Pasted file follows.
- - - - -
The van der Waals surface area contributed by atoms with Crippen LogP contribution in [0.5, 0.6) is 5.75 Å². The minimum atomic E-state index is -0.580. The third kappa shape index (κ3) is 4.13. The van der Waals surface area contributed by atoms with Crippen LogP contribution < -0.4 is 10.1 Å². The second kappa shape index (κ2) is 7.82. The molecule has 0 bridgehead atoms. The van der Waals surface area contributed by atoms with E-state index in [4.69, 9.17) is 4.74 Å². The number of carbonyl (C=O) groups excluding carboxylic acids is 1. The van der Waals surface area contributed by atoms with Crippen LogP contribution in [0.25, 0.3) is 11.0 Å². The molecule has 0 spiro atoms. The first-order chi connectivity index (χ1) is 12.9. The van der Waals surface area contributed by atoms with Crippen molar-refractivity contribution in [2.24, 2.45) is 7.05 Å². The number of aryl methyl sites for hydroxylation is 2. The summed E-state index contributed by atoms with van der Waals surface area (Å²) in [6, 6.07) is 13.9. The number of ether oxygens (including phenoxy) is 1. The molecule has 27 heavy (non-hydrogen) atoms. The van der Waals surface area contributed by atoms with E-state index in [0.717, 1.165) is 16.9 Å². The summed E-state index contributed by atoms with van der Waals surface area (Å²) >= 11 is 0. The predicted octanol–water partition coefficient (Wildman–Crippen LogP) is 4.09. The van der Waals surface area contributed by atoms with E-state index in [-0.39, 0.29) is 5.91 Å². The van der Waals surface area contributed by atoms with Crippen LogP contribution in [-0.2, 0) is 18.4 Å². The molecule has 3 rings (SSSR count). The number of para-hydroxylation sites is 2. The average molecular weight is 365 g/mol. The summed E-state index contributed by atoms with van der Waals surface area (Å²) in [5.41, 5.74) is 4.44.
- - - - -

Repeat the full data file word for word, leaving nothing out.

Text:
The van der Waals surface area contributed by atoms with Crippen LogP contribution in [0.5, 0.6) is 5.75 Å². The minimum atomic E-state index is -0.580. The third kappa shape index (κ3) is 4.13. The van der Waals surface area contributed by atoms with Crippen LogP contribution < -0.4 is 10.1 Å². The second kappa shape index (κ2) is 7.82. The molecule has 0 bridgehead atoms. The van der Waals surface area contributed by atoms with E-state index in [4.69, 9.17) is 4.74 Å². The number of carbonyl (C=O) groups excluding carboxylic acids is 1. The van der Waals surface area contributed by atoms with Crippen LogP contribution in [0.25, 0.3) is 11.0 Å². The molecule has 0 spiro atoms. The first-order chi connectivity index (χ1) is 12.9. The van der Waals surface area contributed by atoms with Crippen molar-refractivity contribution in [2.24, 2.45) is 7.05 Å². The number of aryl methyl sites for hydroxylation is 2. The summed E-state index contributed by atoms with van der Waals surface area (Å²) in [6, 6.07) is 13.9. The number of ether oxygens (including phenoxy) is 1. The molecule has 27 heavy (non-hydrogen) atoms. The van der Waals surface area contributed by atoms with E-state index in [0.717, 1.165) is 16.9 Å². The summed E-state index contributed by atoms with van der Waals surface area (Å²) >= 11 is 0. The predicted octanol–water partition coefficient (Wildman–Crippen LogP) is 4.09. The van der Waals surface area contributed by atoms with E-state index in [-0.39, 0.29) is 5.91 Å². The van der Waals surface area contributed by atoms with Crippen LogP contribution in [-0.2, 0) is 18.4 Å². The molecule has 3 rings (SSSR count). The number of para-hydroxylation sites is 2. The average molecular weight is 365 g/mol. The summed E-state index contributed by atoms with van der Waals surface area (Å²) in [5.41, 5.74) is 4.44.